Hepatitis C virus persistence and lymphotropism

MacParland, Sonya Ann (2010) Hepatitis C virus persistence and lymphotropism. Doctoral (PhD) thesis, Memorial University of Newfoundland.

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Abstract

Hepatitis C virus (HCV) leads to chronic liver disease in up to 80% of those infected. While thought to be mainly hepatotrophic, HCV has been considered to be able to replicate in cells of the immune system. The extent and implications of viral replication in immune cells are unknown, however, this site may represent an important reservoir from which the release of infectious virions, leading to viral reactivation may take place. -- We hypothesize that HCV-naive lymphocytes are susceptible to infection with wild-type HCV and are capable of supporting the full cycle of its replication, including the release of biologically competent virions. We also postulate that small amounts of virus, lingering for years after apparent complete clinical resolution of hepatitis C, retains its infectious potential. -- This thesis is comprised of three related, but also stand-alone studies. In the first study, we established an in vitro infection system in which wild-type HCV was used as inoculum and primary human lymphocytes served as infection targets. Employing this system, we demonstrated that HCV can infect T lymphocytes, as it became apparent via detection of HCV genome replicative intermediates, non-structural proteins, and the appearance of unique variants in infected cells. We further identified and characterized the biophysical properties of virion particles by sucrose gradient centrifugation and by immune electron microscopy with HCV-specific antibodies directed against virus envelope (E2) protein, and by examining the in vitro infectivity of secreted virions by their serial passage in virus- naive lymphocytes. -- In the second study, we revealed that in vitro infection of T cells with HCV can lead to an altered T cell subset distribution characterized by an enrichment of CD8⁺ T cells that appears to be a result of an inhibition of CD4⁺ cell proliferation but not virus-related apoptotic death of the cells. -- In the third study, by utilizing the system established in the first study, we revealed for the first time that small amounts of HCV persistently circulating after apparent complete clinical resolution of hepatitis C due to antiviral therapy can infect HCV naive human T cells. This finding may have significant pathogenic (residual liver disease) and epidemiological (infectivity) consequences. -- Overall, our findings provide conclusive evidence that cells of the immune system can act as reservoirs of HCV and that virus replication in this compartment leads to the production of infectious virions. Furthermore, we described that virus exposure can alter the proliferative ability of lymphoid cells, possibly impairing their response to virus and slowing viral clearance in vivo. Finally, we documented the infectious potential of residual virus that lingers in essentially asymptomatic patients after resolution of chronic hepatitis C. While the clinical significance of our findings are currently under investigation, the in vitro system established, capable of supporting the entire cycle of HCV replication in the natural cell milieu, may serve as a valuable tool to study poorly understood aspects of HCV infection, including factors determining cell susceptibility and virus-induced cytopathic mechanisms induced by the virus, as well as being applicable for evaluations of novel anti-HCV agents.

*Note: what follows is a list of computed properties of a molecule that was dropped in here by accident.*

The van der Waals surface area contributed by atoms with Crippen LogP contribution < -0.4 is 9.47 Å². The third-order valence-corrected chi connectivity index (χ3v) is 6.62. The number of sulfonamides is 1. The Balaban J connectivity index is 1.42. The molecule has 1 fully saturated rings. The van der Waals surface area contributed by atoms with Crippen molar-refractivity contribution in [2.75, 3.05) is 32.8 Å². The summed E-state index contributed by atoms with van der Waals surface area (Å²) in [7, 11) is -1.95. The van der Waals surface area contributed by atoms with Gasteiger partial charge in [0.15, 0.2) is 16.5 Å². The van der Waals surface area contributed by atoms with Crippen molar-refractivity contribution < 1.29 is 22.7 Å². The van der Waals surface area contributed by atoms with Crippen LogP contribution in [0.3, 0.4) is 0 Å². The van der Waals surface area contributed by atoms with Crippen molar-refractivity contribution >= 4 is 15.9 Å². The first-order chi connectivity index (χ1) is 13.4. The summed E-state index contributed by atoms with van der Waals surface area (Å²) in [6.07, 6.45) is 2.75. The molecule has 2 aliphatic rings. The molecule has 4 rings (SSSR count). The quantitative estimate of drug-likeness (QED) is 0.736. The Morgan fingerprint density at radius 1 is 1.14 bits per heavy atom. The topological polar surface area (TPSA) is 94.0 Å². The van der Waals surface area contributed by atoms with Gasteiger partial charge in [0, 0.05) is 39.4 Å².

Item Type: Thesis (Doctoral (PhD))
URI: http://research.library.mun.ca/id/eprint/8821
Item ID: 8821
Additional Information: Includes bibliographical references (leaves 170-201)
Department(s): Medicine, Faculty of
Date: 2010
Date Type: Submission
Library of Congress Subject Heading: Hepatitis C virus; Hepatitis, Viral--Pathogenesis; Leucocytes--Infections; Viruses--Reproduction
Medical Subject Heading: Hepacivirus; Virus Replication

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